Supreme Court Suggests Divide Over Louisiana Abortion Limits (2)

March 4, 2020, 7:38 PM

The U.S. Supreme Court signaled a sharp divide in its first abortion case in four years, with Chief Justice John Roberts sending few clues about how he will cast his pivotal vote.

The justices are considering a challenge to a Louisiana law requiring clinic doctors to have admitting privileges at a nearby hospital. The statute is similar to a Texas measure the court struck down in 2016, before President Donald Trump made two nominations that shifted the court to the right.

The case is testing Roberts’s appetite for rolling back abortion-rights precedents and could foreshadow a fight over the landmark 1973 Roe v. Wade ruling, which legalized the procedure nationwide. A ruling is due by the end of June, potentially making abortion a central issue in the November election. The Trump administration is supporting the Louisiana law.

Roberts, who dissented in 2016, suggested during Wednesday’s argument that he didn’t see any significant factual differences between the two laws, at least with regard to the health and safety interests the states say the measures promote.

But he didn’t indicate whether he would stick with his original position in that case or treat the 2016 ruling as binding precedent requiring the Louisiana law to be struck down.

Other justices were more clear about their views. Justice Elena Kagan said that in more than two decades, only four women required hospitalization after receiving abortions at the Shreveport clinic challenging the law. That clinic, the Hope Medical Group for Women, says it serves 3,000 patients a year.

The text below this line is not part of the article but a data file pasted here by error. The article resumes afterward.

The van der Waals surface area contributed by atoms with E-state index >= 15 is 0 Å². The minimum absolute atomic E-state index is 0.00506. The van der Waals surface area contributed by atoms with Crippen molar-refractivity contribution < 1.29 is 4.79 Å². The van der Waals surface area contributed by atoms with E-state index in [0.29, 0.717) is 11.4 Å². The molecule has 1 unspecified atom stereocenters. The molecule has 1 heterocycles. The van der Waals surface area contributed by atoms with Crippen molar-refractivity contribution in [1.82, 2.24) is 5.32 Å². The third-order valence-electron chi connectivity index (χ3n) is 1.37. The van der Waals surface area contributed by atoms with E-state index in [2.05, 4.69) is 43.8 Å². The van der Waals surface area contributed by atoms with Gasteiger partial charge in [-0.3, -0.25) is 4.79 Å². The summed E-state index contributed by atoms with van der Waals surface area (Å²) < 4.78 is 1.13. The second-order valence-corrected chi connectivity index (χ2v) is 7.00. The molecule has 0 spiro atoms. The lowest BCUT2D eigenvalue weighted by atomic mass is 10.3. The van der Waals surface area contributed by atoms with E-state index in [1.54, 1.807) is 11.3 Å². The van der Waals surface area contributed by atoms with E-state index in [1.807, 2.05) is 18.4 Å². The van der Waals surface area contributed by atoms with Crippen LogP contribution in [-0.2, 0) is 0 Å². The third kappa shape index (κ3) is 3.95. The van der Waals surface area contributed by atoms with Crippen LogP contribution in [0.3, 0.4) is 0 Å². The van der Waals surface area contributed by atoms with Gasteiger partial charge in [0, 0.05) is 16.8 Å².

Constitutional Right

“I don’t know of a medical procedure where it’s lower than that, of any kind,” Kagan said.

Justice Samuel Alito, in contrast, questioned whether providers should have the right to challenge health-and-safety regulations on behalf of their patients.

“The constitutional right at issue is not a constitutional right of abortion clinics, is it?” Alito asked. “It’s the right of women.”

Louisiana’s law, which carries criminal penalties, requires doctors to have privileges at a hospital within 30 miles (48 kilometers) of the abortion facility. The 2014 measure was in effect for a brief period in 2016. Two unidentified doctors are joining the Shreveport clinic in fighting the law.

Opponents say the law would leave the state with only one clinic, in New Orleans, and just one doctor to serve the 10,000 women who seek abortions every year in the state. They say other doctors have been unable to obtain the required privileges.

Louisiana says it’s trying to protect women from unscrupulous and incompetent abortion providers. Both Louisiana and the Trump administration say the court should overturn the 2016 Texas ruling if necessary.

Kavanaugh and Gorsuch

One of Trump’s two appointees, Justice Brett Kavanaugh, suggested he was looking for a way to uphold admitting-privileges laws in at least some circumstances.